Origin of Sati

Widow-burning not in Original Vedas

The Light & Islamic Review (US), May/June 1993 Issue (Vol. 70, No. 3, p. 19)

The Holy Quran tells us that scriptures of previous religions had undergone alterations by their followers, and for various motives false ideas and customs were introduced which were not found in the original holy writs. From a book The Rig-Veda and Vedic Religion, by A.C. Clayton (pp. 12–13), written in the early years of this century, we discover that this is how the practice of sati came to be introduced into Hinduism. The book quotes a verse of the Rig-veda (x. 18.7):

“a rohantu yonim agre”

which means:

“may they (the women) first approach the resting-place of the departed”

and then explains:

“By the most awful crime in the history of literature this phrase was altered in later times. It then read:

‘a rohantu yonim agneh’

“meaning ‘let them enter the place of fire·, and by this terrible falsification the verse was made to justify the burning of widows. The exact opposite was the fact. Among the early Aryans the widow might marry again ….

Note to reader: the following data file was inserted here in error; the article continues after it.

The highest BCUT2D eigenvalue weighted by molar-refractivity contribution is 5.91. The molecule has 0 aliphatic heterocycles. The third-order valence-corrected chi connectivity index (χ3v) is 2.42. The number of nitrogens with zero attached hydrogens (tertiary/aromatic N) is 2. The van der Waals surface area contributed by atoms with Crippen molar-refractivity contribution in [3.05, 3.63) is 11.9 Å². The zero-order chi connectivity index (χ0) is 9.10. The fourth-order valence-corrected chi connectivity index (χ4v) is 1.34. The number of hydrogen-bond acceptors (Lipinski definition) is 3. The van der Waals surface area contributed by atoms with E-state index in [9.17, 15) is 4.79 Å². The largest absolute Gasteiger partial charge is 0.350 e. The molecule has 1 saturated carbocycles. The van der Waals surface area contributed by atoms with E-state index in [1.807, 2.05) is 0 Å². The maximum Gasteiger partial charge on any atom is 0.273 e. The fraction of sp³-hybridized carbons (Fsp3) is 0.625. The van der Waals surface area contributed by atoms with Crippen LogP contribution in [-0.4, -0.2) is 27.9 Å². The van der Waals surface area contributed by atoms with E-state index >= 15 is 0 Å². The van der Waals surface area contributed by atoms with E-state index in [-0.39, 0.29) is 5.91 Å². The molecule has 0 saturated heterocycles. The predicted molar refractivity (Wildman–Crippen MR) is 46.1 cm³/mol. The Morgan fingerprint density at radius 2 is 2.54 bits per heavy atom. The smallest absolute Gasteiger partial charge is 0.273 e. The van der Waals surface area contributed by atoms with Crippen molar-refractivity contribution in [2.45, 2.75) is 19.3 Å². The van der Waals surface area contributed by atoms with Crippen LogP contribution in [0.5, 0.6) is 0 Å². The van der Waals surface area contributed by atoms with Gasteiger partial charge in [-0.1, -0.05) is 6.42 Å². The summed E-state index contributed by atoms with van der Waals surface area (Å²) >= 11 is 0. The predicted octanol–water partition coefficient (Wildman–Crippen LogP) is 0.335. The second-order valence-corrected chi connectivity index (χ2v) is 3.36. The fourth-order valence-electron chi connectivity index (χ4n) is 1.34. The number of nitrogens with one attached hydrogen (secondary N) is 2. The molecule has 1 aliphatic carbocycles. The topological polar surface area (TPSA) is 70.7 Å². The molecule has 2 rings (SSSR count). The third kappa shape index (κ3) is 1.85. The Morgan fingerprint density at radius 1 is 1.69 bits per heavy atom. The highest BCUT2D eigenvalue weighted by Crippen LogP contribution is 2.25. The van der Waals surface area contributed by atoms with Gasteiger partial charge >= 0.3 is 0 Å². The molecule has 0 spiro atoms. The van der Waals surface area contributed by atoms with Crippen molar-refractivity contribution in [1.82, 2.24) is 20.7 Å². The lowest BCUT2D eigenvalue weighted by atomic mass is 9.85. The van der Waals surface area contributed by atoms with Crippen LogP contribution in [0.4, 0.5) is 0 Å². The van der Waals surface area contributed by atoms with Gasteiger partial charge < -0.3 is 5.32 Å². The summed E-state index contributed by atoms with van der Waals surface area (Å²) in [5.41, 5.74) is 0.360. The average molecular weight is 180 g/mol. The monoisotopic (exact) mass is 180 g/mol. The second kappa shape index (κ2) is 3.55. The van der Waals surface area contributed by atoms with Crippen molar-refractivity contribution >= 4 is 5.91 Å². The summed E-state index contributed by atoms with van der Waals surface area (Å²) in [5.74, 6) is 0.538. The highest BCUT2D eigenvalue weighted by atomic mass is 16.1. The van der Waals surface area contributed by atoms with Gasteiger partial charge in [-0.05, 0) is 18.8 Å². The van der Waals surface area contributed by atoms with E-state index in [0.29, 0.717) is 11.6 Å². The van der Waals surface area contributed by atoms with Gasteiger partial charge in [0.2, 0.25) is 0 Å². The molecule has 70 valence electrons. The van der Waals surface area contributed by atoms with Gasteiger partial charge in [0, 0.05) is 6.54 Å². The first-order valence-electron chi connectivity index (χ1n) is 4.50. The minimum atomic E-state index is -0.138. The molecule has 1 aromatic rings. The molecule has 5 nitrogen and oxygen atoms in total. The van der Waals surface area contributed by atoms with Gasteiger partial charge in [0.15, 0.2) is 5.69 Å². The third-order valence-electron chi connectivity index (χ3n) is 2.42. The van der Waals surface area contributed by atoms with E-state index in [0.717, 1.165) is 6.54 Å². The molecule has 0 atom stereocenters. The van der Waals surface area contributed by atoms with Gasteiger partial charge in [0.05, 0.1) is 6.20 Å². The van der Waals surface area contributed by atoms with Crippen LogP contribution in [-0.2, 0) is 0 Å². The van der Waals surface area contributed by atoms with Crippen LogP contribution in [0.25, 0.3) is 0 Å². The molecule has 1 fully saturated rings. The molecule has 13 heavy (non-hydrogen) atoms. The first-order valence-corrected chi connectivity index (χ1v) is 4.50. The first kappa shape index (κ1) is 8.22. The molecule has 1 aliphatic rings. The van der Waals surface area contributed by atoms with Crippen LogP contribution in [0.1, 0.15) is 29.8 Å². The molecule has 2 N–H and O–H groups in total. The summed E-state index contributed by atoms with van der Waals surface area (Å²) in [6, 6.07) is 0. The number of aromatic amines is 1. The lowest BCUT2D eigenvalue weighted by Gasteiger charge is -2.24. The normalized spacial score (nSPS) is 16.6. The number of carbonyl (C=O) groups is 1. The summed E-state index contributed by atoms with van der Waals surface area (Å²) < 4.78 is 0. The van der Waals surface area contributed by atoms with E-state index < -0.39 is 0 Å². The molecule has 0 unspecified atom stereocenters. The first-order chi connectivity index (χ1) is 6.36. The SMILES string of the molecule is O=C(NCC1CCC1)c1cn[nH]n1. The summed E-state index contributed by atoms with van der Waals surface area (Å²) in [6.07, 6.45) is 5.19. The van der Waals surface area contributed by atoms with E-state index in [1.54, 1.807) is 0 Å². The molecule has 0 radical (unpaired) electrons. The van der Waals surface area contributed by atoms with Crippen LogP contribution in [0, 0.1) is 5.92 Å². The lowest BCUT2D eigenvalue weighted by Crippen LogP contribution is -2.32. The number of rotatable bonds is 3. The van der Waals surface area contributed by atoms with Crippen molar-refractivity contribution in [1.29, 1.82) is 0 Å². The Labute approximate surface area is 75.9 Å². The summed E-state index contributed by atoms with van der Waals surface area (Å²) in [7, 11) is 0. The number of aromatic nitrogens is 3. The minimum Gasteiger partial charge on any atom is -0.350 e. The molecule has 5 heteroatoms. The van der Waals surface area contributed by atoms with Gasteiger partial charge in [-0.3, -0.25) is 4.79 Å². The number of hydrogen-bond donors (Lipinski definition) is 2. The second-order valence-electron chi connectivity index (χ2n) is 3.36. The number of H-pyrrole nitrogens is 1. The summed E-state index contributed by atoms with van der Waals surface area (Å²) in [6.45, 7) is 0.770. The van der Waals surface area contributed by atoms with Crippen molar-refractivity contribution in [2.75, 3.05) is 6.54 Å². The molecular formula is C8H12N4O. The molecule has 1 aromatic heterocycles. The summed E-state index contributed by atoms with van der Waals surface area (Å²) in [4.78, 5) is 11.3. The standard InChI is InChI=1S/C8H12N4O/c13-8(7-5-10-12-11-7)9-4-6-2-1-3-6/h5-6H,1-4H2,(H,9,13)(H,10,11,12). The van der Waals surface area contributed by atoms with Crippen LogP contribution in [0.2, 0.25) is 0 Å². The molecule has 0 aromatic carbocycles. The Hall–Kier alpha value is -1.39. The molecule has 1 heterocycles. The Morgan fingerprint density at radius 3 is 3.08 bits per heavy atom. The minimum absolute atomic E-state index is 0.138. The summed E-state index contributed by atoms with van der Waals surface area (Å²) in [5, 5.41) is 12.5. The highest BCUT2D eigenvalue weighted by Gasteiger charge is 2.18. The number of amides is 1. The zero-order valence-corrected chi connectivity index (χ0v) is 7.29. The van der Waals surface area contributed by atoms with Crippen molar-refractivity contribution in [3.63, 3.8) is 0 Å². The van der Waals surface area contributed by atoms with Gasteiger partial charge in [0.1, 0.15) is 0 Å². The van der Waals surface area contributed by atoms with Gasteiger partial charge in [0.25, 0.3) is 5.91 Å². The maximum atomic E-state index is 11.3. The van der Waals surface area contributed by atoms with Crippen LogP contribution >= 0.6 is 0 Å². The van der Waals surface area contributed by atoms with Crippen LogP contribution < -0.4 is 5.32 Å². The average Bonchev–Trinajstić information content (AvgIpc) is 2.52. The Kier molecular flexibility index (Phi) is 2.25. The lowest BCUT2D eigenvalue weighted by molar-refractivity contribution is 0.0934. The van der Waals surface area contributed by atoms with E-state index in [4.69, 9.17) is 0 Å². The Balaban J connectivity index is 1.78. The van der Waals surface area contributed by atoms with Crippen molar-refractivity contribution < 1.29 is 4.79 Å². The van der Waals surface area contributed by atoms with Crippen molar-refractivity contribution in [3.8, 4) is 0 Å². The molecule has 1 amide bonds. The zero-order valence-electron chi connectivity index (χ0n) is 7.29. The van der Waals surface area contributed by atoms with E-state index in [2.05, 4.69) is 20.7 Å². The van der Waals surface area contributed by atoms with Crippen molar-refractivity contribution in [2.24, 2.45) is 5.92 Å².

“There may have been instances of widow burning in early Aryan times but it was during a much later period (A.D. 650–1200) that the custom of burning a widow with her husband’s body came generally into force. Such a widow is highly praised in the Garuda Purana; she was called a sati (pronounced suttee) emphatically a ‘good’ woman. Hence the modem name of the custom. At the same time, it became customary for a widow who did not ascend her husband’s pyre to live a life of asceticism and privation, and precepts sanctioning the practice were inserted in the later sacred books. Farquhar (Primer of Hinduism) quotes one:

‘If a woman’s husband dies, let her lead a life of chastity, or else mount his pyre.’” (Vishnusmriti, xxv. 14)